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Updated 12:07 p.m.
Minnesota continues to see a surge of new COVID-19 cases, hospitalizations and deaths, but with some glimmers of hope within the numbers.
The Health Department Tuesday reported 6,423 newly confirmed or probable cases of the disease and 38 more deaths. More than 1,800 people are in Minnesota hospitals, including more than 350 needing intensive care. The numbers have leaped since Nov. 1.
While Tuesday showed the the second-highest ever day of new COVID-19 admissions, there was some small encouragement: the trend line has been flat the past two days.
Officials, though, have been bracing Minnesotans to expect more hospitalizations as new cases climb.
They remain concerned about another possible hospitalization jump in a few weeks following Thanksgiving holiday gatherings where family members and friends without symptoms may unknowingly spread the virus.
Of the 282,916 confirmed or probable cases identified to date, about 83 percent have recovered to the point they no longer need to be isolated.
The deaths reported Tuesday raised Minnesota’s toll to 3,303. Among those who’ve died, about 68 percent had been living in long-term care or assisted living facilities; most had underlying health problems.
The newest numbers arrived minutes after Gov. Tim Walz released the outlines of a plan to aid bars, restaurants and other hospitality businesses and their workers hurt by the current ban on in-person service, which runs until Dec. 18.
Caseloads spread across age groups
New cases have been climbing over the past month among all age groups.
People in their 20s still make up the age bracket with the state’s largest number of confirmed cases — more than 56,000 since the pandemic began, including more than 30,000 among people ages 20 to 24. The rapid increase, however, has tapered off.
The number of high school-age children confirmed with the disease has also grown, with more than 22,000 total cases among children ages 15 to 19 since the pandemic began.
The numbers help explain why experts remain particularly concerned about teens and young adults as spreaders of the virus.
Although less likely to feel the worst effects of the disease and end up hospitalized, experts worry youth and young adults will spread it to grandparents and other vulnerable populations.
It’s especially concerning because people can have the coronavirus and spread COVID-19 when they don’t have symptoms.
Walz said recently the state has data showing infection rates rising around bar and restaurant activity after 9 p.m. among young adults, noting that people who have the virus but don’t have symptoms are unwittingly spreading it.
Virus surges across rural Minnesota
Regionally, central and northern Minnesota have driven much of the recent increase in new cases while Hennepin and Ramsey counties show some of the slowest case growth in the state.
The fastest growing outbreaks remain largely along the state’s western border with the Dakotas, where the virus is spreading unchecked. But new cases are rising everywhere in Minnesota.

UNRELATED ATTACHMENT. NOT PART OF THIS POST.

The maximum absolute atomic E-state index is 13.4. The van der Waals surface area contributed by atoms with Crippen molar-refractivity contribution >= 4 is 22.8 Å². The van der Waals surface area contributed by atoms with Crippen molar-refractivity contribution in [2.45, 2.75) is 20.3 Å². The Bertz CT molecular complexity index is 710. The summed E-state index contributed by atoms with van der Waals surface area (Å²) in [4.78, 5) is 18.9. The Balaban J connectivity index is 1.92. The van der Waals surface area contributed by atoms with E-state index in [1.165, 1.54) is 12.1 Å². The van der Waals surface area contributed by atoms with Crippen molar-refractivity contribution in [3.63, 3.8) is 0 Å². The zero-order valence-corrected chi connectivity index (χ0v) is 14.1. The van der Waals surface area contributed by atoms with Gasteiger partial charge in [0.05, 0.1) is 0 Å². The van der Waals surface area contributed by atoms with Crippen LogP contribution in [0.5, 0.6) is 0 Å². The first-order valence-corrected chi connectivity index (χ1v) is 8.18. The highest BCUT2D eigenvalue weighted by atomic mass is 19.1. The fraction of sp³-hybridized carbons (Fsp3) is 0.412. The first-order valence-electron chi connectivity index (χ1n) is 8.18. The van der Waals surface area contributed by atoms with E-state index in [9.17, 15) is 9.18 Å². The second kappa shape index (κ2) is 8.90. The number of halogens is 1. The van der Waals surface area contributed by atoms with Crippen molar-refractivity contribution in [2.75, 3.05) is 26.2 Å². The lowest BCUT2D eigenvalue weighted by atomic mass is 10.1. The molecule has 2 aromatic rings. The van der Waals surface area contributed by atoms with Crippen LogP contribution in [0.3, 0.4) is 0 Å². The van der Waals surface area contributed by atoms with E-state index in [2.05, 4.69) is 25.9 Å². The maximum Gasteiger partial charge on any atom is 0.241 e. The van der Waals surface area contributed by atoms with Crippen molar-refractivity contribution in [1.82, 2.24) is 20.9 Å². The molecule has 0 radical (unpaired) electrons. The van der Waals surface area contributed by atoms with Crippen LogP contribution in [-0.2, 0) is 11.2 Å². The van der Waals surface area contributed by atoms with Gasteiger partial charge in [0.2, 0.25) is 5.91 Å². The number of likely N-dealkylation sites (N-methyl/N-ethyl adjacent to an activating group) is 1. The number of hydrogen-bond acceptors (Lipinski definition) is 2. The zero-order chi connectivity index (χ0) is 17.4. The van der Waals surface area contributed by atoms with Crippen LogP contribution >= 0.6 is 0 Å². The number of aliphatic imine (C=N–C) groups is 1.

Collectively, rural areas continue to report the most new COVID-19 cases per capita.
Latino cases climb
In Minnesota and across the country, COVID-19 has hit communities of color disproportionately hard in both cases and deaths. That’s been especially true for Minnesotans of Hispanic descent for much of the pandemic.
Distrust of the government, together with deeply rooted health and economic disparities, have hampered efforts to boost testing among communities of color, officials say, especially among unauthorized immigrants who fear their personal information may be used to deport them.
Similar trends hold true for Minnesota’s Indigenous residents. Counts among Indigenous people jumped in October relative to population.
Cases among all races and ethnicities continue to rise, although currently the growth is slowest among Black Minnesotans, who reported the most new COVID-19 cases per capita for much of the spring and summer.
Walz, GOP ready plan to aid businesses, workers hurt by new COVID curbs
Democrats and Republicans at the Capitol seem poised to find a compromise that would help some 14,000 bars, restaurants and other hospitality businesses in Minnesota hurt by the restrictions forced by COVID-19.
Walz on Tuesday unveiled the basics of his plan to provide financial help for restaurant and bar owners and workers hurt by the current COVID-19 restrictions.
The proposal includes:
Direct aid to affected businesses and regulatory fee waivers for bars, restaurants, event centers, craft breweries.
Extending jobless benefits for 13 more weeks, a move the state said will help up to 100,000 workers whose benefits currently end next month, and a $500 one-time emergency payment to struggling families.
A one-time grant to restaurants to provide food for healthcare workers, homeless shelters and long-term care operations.
The governor, who signaled the move on Monday, hasn’t yet put a dollar figure to the cost, but he called the need to aid those businesses and workers “absolutely critical.”
Walz said he’s ready to call another special legislative session to offer COVID-19 relief and expressed hope of reaching a compromise with GOP lawmakers.
“The ball is rolling now,” Walz said Tuesday morning. He said he was “super hopeful” a deal can been reached with Republicans in the next week or so.
Republicans posted their own package Tuesday that includes some $400 million in direct grants.
State Rep. Dave Baker, R-Willmar, said swift action is critical.
“My hope would be that we can have money in their pockets within 30 days,” he told MPR News. “Knowing that it’s coming for these operators and knowing that we have relief on the way will allow them to sleep a whole lot better and to be able to communicate to their employees that life is going to get better.”